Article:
What are some things (besides YAP/PCI) that you did to build your resume as a graduate student?

More competitions, more programs - I did several apprentice programs. 

What are some of the most useful ways for graduate students to spend their time to prepare themselves for the “next step” (not necessarily to build their resume)?

Making viable connections with people that are in New York or are at least connected to people in New York, because all roads end up leading here. All the auditions seem to happen here. So if you're working on your Masters degree, and you know you're going to be out of school soon, but you don't have a plan yet, start looking for people you can connect with, either on a friendly basis or by coaching with someone who is in New York. Find ways to get looped into being in the singer scene in New York. Find people that you know are studying with teachers here and observe them in their lessons.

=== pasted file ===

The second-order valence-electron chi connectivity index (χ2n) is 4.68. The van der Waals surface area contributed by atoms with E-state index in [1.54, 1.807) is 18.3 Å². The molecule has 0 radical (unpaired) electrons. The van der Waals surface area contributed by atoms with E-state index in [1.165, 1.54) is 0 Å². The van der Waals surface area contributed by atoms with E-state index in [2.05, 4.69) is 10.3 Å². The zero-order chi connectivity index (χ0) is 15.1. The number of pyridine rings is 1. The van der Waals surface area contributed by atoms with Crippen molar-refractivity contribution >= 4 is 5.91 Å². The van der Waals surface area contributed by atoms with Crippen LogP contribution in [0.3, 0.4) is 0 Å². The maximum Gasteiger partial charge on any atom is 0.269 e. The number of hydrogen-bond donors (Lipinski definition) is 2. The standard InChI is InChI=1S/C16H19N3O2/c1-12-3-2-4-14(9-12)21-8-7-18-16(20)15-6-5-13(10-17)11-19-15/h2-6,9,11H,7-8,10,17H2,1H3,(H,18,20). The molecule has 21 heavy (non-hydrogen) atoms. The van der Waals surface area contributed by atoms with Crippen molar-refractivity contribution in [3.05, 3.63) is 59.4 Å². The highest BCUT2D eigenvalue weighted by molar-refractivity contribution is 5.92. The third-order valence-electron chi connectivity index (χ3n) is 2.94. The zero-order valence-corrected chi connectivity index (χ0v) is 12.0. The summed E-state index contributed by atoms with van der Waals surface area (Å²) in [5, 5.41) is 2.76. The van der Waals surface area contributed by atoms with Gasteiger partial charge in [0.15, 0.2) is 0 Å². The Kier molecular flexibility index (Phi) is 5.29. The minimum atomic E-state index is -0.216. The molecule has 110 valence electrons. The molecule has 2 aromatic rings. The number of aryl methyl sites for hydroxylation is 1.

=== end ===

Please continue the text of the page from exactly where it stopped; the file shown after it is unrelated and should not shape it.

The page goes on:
How important is GPA in graduate studies?

It's really not important. I mean, just pass. I think that the classes you'll be taking are interesting enough. You'll do more than pass because they're more tailored to you and your needs as a performer. 



How do you get auditions?

Classical Singer Magazine is a good resource to see who's looking for people to audition. It's best to not do a cold call - meaning that you have not been solicited. They don't know who you are. You have no connection there. You just send your resume and photo to an opera company and it’s meaningless. It's best not to do that. If you find that there is a show that's being cast and you feel like you’d really love to be considered for the cover, you need to find a way to be seen by that company when they are holding auditions.